The Future of a Neutral Internet
January 10, 2017
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In today’s age of increased technological reliance, new rules must come into place to ensure the best possible state of the Internet for everyone. One such regulation, approved by the Federal Communication Commission (FCC) on Feb. 26, 2015, served to protect Net Neutrality. Net Neutrality is the idea that all internet traffic is created equal. It dictates that an internet service provider (ISP), such as Verizon or Comcast, cannot determine what traffic to speed up or slow down.
Under newly elected President Donald Trump, Net Neutrality’s existence is threatened. Recently the Republican-controlled U.S. Senate decided not to approve a second term for Democratic FCC Commissioner Jessica Rosenworcel. This leaves a vacant seat to be filled with one of Trump’s appointees, toppling the Democratic majority that existed during Obama’s presidency. Trump, a known foe to Net Neutrality and similar internet regulation, is set to appoint a Republican candidate who would undoubtedly strive for the reversal of the FCC’s ruling. Net Neutrality is a crucial keystone in the development and protection of the open internet and must not be destroyed for the sake of our nation’s technological future.
In recent years, ISPs have started to create their own content distribution platforms. For example, Verizon has its own on-demand internet streaming service. Without Net Neutrality, Verizon could slow down a customer’s internet speed to any other competing on-demand internet streaming service, such as Netflix. This would unfairly encourage customers to use Verizon’s own streaming service and stifle competition in the video streaming market. With Net Neutrality in place, ISPs like Verizon would lose their unreasonable advantage and be forced to actually innovate to draw users to their platform.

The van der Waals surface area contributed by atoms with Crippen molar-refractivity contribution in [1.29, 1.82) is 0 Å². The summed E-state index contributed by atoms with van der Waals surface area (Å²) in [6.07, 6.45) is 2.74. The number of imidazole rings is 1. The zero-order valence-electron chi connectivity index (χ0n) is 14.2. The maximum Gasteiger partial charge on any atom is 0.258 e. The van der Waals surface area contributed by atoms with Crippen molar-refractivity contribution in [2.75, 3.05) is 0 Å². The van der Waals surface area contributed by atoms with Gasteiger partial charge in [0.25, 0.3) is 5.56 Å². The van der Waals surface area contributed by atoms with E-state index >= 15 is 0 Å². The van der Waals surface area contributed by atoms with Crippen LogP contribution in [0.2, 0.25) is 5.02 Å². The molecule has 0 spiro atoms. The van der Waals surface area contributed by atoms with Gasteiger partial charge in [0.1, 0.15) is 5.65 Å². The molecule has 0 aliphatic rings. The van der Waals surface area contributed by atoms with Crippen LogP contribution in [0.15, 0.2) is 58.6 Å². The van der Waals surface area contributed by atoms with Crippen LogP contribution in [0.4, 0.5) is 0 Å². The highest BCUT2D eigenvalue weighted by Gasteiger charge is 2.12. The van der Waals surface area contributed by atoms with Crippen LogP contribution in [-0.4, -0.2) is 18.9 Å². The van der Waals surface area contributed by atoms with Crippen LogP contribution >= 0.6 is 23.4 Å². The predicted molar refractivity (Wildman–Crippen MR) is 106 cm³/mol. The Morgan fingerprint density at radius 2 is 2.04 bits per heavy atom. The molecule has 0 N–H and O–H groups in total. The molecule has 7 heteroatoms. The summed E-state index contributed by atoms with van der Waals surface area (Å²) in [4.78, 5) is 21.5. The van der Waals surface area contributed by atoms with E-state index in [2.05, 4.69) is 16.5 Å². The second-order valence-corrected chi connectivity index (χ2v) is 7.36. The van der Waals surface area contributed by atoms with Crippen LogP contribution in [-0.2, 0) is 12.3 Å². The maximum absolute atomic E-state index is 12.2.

As stated on the FCC website, Net Neutrality ensures that “broadband providers may not favor some lawful Internet traffic over other lawful traffic in exchange for consideration of any kind.” Fundamentally, this means that ISPs cannot charge Internet companies for faster speeds. According to Silicon Valley news outlet Recode, larger companies like Google and Netflix could handle this charge, while smaller emerging companies would have a difficult time competing.
With the Net Neutrality regulation, ISPs were also reclassified as telecommunication services instead of information services. This action was specifically requested by President Obama in his call to the FCC to support Net Neutrality. Obama stated that the FCC should “recognize that for most Americans the Internet has become an essential part of everyday communication and everyday life.” As telecommunication services, ISPs are regulated more like utilities, such as electricity and water, than private media companies. This reclassification means that ISPs no longer have the right to block legal content that they do not agree with. It removes their right to “edit” the internet. Net Neutrality and the reclassification ensure that the internet remains open and free for all.
Not everyone is in favor of Net Neutrality. Republican Senator Ted Cruz on Twitter made the absurd claim that “‘Net Neutrality is Obamacare for the Internet.” Many who oppose Net Neutrality believe that any regulation from the government on the Internet will hinder competition and innovation. This simply is not true. By allowing ISPs to hold discriminatory powers over websites and content, innovation is crushed. How could the next Facebook possibly emerge if “fast lane” fees or speed throttling are allowed to eat away at new sites while they are in their infancy?
Trump must not be allowed to endanger Net Neutrality. If our next president appoints a commissioner who intends to dismantle Net Neutrality, the American people need to make their voices heard, just as they did in the protests leading up to the February 26 FCC decision. The government must firmly know where the people stand on this issue to make sure that Net Neutrality is not destroyed. As current FCC Chairman Tom Wheeler said, “The internet is simply too important to allow broadband providers to be the ones making the rules.”